• Installation and use of alternative low-carbon energy sources, such as photo-voltaic panels for power generation in place of natural gas
  • Diversion of the majority of on-site waste
  • On-site treatment and retention of stormwater
  • Use of recycled water for both landscaping and within buildings themselves
  • Multiple modes of movement and transportation to and within the site, with a focus on pollution-free mobility
  • Phytoremediation, whereby Berkeley Space Center’s landscape design and maintenance will heal groundwater aquifers

"Similar to how innovations in aerospace research pushed the physical boundaries of where humans can go, Berkeley Space Center aspires to establish new standards for how buildings are designed, constructed, and operated to minimize the carbon impact," said Dan Kingsley, Co-Founder and Managing Partner of SKS Partners. "UC Berkeley and SKS Partners share a commitment to building a carbon-free future for humanity, and Berkeley Space Center is the ideal incubator to develop new ideas to achieve that goal."

Project Timeline

The environmental entitlement process has commenced and is expected to last approximately two years, with construction tentatively scheduled to begin in 2026.

The joint-venture partnership has selected CBRE to market the R&D space for lease. The leasing team is ready to initiate discussions with prospective tenants interested in built-to-suit opportunities.

Click here to learn more about Berkeley Space Center at NASA Research Park.

Publisher: SatNow
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GNSS Constellations - A list of all GNSS satellites by constellations


Satellite NameOrbit Date
BeiDou-3 G4Geostationary Orbit (GEO)17 May, 2023
BeiDou-3 G2Geostationary Orbit (GEO)09 Mar, 2020
Compass-IGSO7Inclined Geosynchronous Orbit (IGSO)09 Feb, 2020
BeiDou-3 M19Medium Earth Orbit (MEO)16 Dec, 2019
BeiDou-3 M20Medium Earth Orbit (MEO)16 Dec, 2019
BeiDou-3 M21Medium Earth Orbit (MEO)23 Nov, 2019
BeiDou-3 M22Medium Earth Orbit (MEO)23 Nov, 2019
BeiDou-3 I3Inclined Geosynchronous Orbit (IGSO)04 Nov, 2019
BeiDou-3 M23Medium Earth Orbit (MEO)22 Sep, 2019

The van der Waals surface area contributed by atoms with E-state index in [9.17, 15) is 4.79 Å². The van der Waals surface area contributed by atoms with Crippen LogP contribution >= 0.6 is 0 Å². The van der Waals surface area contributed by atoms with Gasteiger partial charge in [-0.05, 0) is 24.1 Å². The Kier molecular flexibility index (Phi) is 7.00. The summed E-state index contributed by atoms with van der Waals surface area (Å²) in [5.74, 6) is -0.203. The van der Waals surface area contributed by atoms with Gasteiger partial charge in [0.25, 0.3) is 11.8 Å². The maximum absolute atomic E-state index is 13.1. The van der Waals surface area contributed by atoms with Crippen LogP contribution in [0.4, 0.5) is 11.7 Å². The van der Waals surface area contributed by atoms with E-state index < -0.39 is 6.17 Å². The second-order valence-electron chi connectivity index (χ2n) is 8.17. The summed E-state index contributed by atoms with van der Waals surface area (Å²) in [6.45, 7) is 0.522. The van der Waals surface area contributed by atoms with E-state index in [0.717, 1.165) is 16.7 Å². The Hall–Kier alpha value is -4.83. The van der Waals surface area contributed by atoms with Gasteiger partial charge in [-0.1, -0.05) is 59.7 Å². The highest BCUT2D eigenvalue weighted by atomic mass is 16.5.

BeiDou-3 M24Medium Earth Orbit (MEO)22 Sep, 2019


Satellite NameOrbit Date
GSAT0223MEO - Near-Circular05 Dec, 2021
GSAT0224MEO - Near-Circular05 Dec, 2021
GSAT0219MEO - Near-Circular25 Jul, 2018
GSAT0220MEO - Near-Circular25 Jul, 2018
GSAT0221MEO - Near-Circular25 Jul, 2018
GSAT0222MEO - Near-Circular25 Jul, 2018
GSAT0215MEO - Near-Circular12 Dec, 2017
GSAT0216MEO - Near-Circular12 Dec, 2017
GSAT0217MEO - Near-Circular12 Dec, 2017
GSAT0218MEO - Near-Circular12 Dec, 2017


Satellite NameOrbit Date
Kosmos 2569--07 Aug, 2023
Kosmos 2564--28 Nov, 2022
Kosmos 2559--10 Oct, 2022
Kosmos 2557--07 Jul, 2022
Kosmos 2547--25 Oct, 2020
Kosmos 2545--16 Mar, 2020
Kosmos 2544--11 Dec, 2019
Kosmos 2534--27 May, 2019
Kosmos 2529--03 Nov, 2018
Kosmos 2527--16 Jun, 2018


Satellite NameOrbit Date
Navstar 82Medium Earth Orbit19 Jan, 2023
Navstar 81Medium Earth Orbit17 Jun, 2021
Navstar 78Medium Earth Orbit22 Aug, 2019
Navstar 77Medium Earth Orbit23 Dec, 2018
Navstar 76Medium Earth Orbit05 Feb, 2016
Navstar 75Medium Earth Orbit31 Oct, 2015
Navstar 74Medium Earth Orbit15 Jul, 2015
Navstar 73Medium Earth Orbit25 Mar, 2015
Navstar 72Medium Earth Orbit29 Oct, 2014
Navstar 71Medium Earth Orbit02 Aug, 2014


Satellite NameOrbit Date
NVS-01Geostationary Orbit (GEO)29 May, 2023
IRNSS-1IInclined Geosynchronous Orbit (IGSO)12 Apr, 2018
IRNSS-1HSub Geosynchronous Transfer Orbit (Sub-GTO)31 Aug, 2017
IRNSS-1GGeostationary Orbit (GEO)28 Apr, 2016
IRNSS-1FGeostationary Orbit (GEO)10 Mar, 2016
IRNSS-1EGeosynchronous Orbit (IGSO)20 Jan, 2016
IRNSS-1DInclined Geosynchronous Orbit (IGSO)28 Mar, 2015
IRNSS-1CGeostationary Orbit (GEO)16 Oct, 2014
IRNSS-1BInclined Geosynchronous Orbit (IGSO)04 Apr, 2014
IRNSS-1AInclined Geosynchronous Orbit (IGSO)01 Jul, 2013